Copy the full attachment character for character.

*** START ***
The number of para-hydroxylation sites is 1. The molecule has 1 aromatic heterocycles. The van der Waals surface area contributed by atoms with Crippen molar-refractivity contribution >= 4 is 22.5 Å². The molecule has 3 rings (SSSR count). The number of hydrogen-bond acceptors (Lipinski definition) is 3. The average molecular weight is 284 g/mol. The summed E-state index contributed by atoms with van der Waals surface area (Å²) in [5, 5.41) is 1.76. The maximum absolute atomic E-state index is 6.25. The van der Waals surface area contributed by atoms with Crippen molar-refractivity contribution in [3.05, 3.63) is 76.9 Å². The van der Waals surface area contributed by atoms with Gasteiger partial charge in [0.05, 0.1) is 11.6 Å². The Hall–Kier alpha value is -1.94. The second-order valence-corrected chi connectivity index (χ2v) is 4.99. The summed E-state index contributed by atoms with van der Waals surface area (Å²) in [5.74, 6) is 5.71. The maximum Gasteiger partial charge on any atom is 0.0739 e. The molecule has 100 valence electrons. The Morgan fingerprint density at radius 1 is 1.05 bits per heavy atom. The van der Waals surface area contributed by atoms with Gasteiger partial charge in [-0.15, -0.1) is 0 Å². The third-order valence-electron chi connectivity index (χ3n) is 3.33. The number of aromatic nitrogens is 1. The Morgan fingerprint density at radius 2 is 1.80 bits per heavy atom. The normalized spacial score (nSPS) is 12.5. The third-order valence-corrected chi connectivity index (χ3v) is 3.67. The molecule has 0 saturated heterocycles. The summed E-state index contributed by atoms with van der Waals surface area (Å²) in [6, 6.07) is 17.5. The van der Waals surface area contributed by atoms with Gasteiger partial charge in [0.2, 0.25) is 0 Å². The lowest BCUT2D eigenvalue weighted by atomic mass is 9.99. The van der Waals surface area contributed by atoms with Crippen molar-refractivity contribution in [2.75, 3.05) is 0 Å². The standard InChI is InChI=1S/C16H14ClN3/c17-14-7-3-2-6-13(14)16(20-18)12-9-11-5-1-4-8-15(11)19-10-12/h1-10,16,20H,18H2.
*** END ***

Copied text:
The number of para-hydroxylation sites is 1. The molecule has 1 aromatic heterocycles. The van der Waals surface area contributed by atoms with Crippen molar-refractivity contribution >= 4 is 22.5 Å². The molecule has 3 rings (SSSR count). The number of hydrogen-bond acceptors (Lipinski definition) is 3. The average molecular weight is 284 g/mol. The summed E-state index contributed by atoms with van der Waals surface area (Å²) in [5, 5.41) is 1.76. The maximum absolute atomic E-state index is 6.25. The van der Waals surface area contributed by atoms with Crippen molar-refractivity contribution in [3.05, 3.63) is 76.9 Å². The van der Waals surface area contributed by atoms with Gasteiger partial charge in [0.05, 0.1) is 11.6 Å². The Hall–Kier alpha value is -1.94. The second-order valence-corrected chi connectivity index (χ2v) is 4.99. The summed E-state index contributed by atoms with van der Waals surface area (Å²) in [5.74, 6) is 5.71. The maximum Gasteiger partial charge on any atom is 0.0739 e. The molecule has 100 valence electrons. The Morgan fingerprint density at radius 1 is 1.05 bits per heavy atom. The van der Waals surface area contributed by atoms with Gasteiger partial charge in [-0.15, -0.1) is 0 Å². The third-order valence-electron chi connectivity index (χ3n) is 3.33. The number of aromatic nitrogens is 1. The Morgan fingerprint density at radius 2 is 1.80 bits per heavy atom. The normalized spacial score (nSPS) is 12.5. The third-order valence-corrected chi connectivity index (χ3v) is 3.67. The molecule has 0 saturated heterocycles. The summed E-state index contributed by atoms with van der Waals surface area (Å²) in [6, 6.07) is 17.5. The van der Waals surface area contributed by atoms with Gasteiger partial charge in [0.2, 0.25) is 0 Å². The lowest BCUT2D eigenvalue weighted by atomic mass is 9.99. The van der Waals surface area contributed by atoms with Crippen molar-refractivity contribution in [2.75, 3.05) is 0 Å². The standard InChI is InChI=1S/C16H14ClN3/c17-14-7-3-2-6-13(14)16(20-18)12-9-11-5-1-4-8-15(11)19-10-12/h1-10,16,20H,18H2.